By: Ben 3451
Bens right. you dont need the main sheet if using the traveller.
and Jon is right Panetella was a lovely bit of kit. It was dads boat when Pat won in it and about half a dozen people at my club missed it when it came up as a give away last year. Gutted!

Posted: 17/01/2006 13:07:48
By: Jeremy3550
As Panatellas new owner, I hope I've given her a new lease of life-she does look a bit different now, but at least she's in one bit and a lot, lot stiffer than she was! I've no plans to remove the traveller, despite it's age it still works a treat, and gives the main a great shape (still hog stepped). I'm experimenting with using traveller control lines that are the split end of the mainsheet-lengths of all these are going to be critical, but the big plus is (in theory) you can still uncleat the leeward control line without coming in from the side, as all the bits of rope are attached to each other. Cpmplex to describe, I'll let everyone know how well it works this season!

Posted: 17/01/2006 17:12:18
By: BmaxRog
Hope she is going well. I would have given my left nut to have beaten you to that little gem!!

Posted: 17/01/2006 17:36:06
By: Jeremy3550
I have a traveller on 2254 and I've set it up so that it auto-uncleats the leeward jammer as you pull on the windward side of the traveller control line. The trick is to have a separate line running across the thwart with a ring on each end through which the traveller lines pass, just before the latter go through the jammer; the thwart line is too short to allow the traveller line to be cleated at both sides at once. Very cheap, very light - you just have to get the length of the thwart line acurate.

Posted: 17/01/2006 18:14:22
By: Richard S
Sounds from your description like the cleats are on the car,is that the case? Panatella has none on the car, they're on the side deck, or will be when I've worked out the exact angle required!

Posted: 18/01/2006 09:03:58
By: BmaxRog
It would be interesting to see a Merlin sailing Aussie style upwind with the crews taking the main - has anyone tried this in a Merlin?  I suspect that it would not work on boats with a hoop.

Posted: 18/01/2006 09:11:47
By: Jon
Works absolutley fine, do it some times on long beats in strong winds on waves. You need to be fully hiked with the jib cleated, then the crew can use both hands on the mainsheet, far better control than the helm who only has one hand to manage the main. Even used to do it in the Heron with an end main when Natt was 9 or 10

Posted: 18/01/2006 12:13:23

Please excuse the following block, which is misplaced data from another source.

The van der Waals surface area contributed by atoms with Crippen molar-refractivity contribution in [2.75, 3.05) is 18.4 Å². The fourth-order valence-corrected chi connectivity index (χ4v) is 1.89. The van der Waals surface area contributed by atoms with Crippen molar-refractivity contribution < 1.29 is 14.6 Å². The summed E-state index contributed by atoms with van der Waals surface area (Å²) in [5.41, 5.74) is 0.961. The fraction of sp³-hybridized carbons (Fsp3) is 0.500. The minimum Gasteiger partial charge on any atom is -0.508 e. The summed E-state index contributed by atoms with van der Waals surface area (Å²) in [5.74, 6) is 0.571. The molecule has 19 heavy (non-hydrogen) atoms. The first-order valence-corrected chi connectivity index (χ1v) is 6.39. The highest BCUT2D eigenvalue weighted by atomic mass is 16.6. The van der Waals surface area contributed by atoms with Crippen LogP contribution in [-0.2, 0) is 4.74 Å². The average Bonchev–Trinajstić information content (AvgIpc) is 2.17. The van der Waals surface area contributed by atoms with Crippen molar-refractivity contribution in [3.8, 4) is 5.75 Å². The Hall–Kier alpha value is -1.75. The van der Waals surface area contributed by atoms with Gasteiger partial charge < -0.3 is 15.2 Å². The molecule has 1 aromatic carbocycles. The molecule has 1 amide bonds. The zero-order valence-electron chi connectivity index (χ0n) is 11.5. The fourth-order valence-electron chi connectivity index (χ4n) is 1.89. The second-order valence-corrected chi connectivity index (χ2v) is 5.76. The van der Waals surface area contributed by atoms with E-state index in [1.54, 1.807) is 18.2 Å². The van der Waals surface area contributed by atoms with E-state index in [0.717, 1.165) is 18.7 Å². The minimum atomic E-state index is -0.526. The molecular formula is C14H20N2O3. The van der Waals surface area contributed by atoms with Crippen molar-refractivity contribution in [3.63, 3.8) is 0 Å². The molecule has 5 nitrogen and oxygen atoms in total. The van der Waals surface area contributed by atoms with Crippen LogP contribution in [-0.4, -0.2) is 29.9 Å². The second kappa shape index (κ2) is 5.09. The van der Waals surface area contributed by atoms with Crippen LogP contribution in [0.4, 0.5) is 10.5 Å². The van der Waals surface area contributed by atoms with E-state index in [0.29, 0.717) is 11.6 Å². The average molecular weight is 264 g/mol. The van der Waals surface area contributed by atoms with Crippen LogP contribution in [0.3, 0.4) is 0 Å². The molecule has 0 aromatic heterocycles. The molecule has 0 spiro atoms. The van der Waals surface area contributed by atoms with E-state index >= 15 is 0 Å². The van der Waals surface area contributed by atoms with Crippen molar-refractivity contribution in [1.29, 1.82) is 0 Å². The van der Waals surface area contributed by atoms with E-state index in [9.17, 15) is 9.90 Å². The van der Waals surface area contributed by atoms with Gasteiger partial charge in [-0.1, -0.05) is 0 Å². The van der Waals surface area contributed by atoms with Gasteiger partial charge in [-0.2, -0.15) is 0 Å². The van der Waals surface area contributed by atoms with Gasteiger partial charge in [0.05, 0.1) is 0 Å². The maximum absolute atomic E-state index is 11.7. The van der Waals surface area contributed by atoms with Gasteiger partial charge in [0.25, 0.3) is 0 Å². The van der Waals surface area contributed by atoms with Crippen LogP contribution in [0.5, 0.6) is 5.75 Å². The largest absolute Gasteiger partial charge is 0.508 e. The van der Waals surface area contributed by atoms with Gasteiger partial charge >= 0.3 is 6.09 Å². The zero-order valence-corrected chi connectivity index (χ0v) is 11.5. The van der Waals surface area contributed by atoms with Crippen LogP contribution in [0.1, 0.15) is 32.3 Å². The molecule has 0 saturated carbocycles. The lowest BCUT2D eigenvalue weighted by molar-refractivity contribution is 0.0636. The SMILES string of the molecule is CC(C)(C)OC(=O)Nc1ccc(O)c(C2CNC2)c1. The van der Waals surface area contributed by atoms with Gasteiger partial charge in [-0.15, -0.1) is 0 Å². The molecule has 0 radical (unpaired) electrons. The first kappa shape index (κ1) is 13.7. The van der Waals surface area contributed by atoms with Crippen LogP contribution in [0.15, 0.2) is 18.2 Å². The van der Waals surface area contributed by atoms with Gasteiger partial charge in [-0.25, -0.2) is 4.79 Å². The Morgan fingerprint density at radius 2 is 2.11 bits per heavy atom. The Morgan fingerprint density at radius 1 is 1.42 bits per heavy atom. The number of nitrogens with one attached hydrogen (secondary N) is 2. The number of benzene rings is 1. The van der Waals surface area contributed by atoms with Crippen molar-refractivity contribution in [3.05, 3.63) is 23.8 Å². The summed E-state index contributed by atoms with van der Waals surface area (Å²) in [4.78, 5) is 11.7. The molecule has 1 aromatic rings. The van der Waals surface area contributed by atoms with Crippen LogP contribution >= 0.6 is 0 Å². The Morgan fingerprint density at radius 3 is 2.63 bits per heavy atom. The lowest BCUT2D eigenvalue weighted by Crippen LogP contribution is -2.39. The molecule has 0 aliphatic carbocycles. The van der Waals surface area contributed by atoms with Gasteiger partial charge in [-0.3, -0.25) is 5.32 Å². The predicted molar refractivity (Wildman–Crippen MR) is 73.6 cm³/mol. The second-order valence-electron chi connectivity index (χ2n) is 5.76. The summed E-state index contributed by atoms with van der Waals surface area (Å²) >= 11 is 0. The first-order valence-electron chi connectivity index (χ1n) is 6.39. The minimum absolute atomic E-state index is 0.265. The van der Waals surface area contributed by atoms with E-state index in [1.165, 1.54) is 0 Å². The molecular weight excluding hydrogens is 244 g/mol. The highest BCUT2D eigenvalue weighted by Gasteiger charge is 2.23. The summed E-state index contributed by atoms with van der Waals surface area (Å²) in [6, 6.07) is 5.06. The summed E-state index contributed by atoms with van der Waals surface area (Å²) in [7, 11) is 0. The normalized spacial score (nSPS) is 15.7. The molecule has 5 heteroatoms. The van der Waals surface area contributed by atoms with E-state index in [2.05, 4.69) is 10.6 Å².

By: Alan F
No, the jammers are on a vertical surface from the thwart up to the side decks. The traveller lines go out along the line of the thwart, through a turn-round block, then up to the cleat via the ring in the "pull-off" line. I have pictures available if you're interested.

Posted: 18/01/2006 17:39:44
By: Richard S
Had a similar arrangement on an old smokers I used to own. If you have a copy of Dinghy Systems by Mark Chisnell a picture of this arrangement is shown.

Works really well I hasten to add.

Posted: 18/01/2006 18:00:45
By: Richard Battey
infact there is a copy on ebay...


Posted: 18/01/2006 20:13:48
By: Richard Battey
Is the book any good? I'm always looking at improving my rigging Systems, and my brother is currently completely re-riging his albacore.

Posted: 18/01/2006 22:03:59
By: RussHopkins3374

I found the book useful, but then again I am not the most innovative of individuals!!

The book was produced by John Hodgart & mark Chisnell around about 1995 and covers pretty much all of the sytems relating to mainsheeting, jib, spinnaker, trapeze set up etc, etc. There are a couple of pictures of Merlin 3400 Dingbat (Dick Batt's old boat) describing the traveller arrangement and a Turner Tales showing the square hoop arrangement, along with many others each picture with it's own detailed narrative. I am sure you would find some useful tips.

Posted: 19/01/2006 08:45:27
By: Richard Battey
Thanks to all-I'll be experimenting!

Posted: 19/01/2006 10:06:32
By: BmaxRog
try the local library - mine has a copy, which can be transferred to any other library in surrey.

Posted: 19/01/2006 15:03:02
By: Mags
I have posted a bid for the book, as it is now out of print.  But after looking at Amazon think i may have gone a little OTT on the price!! I'm such a Dope

Posted: 19/01/2006 19:22:51
By: RussHopkins3374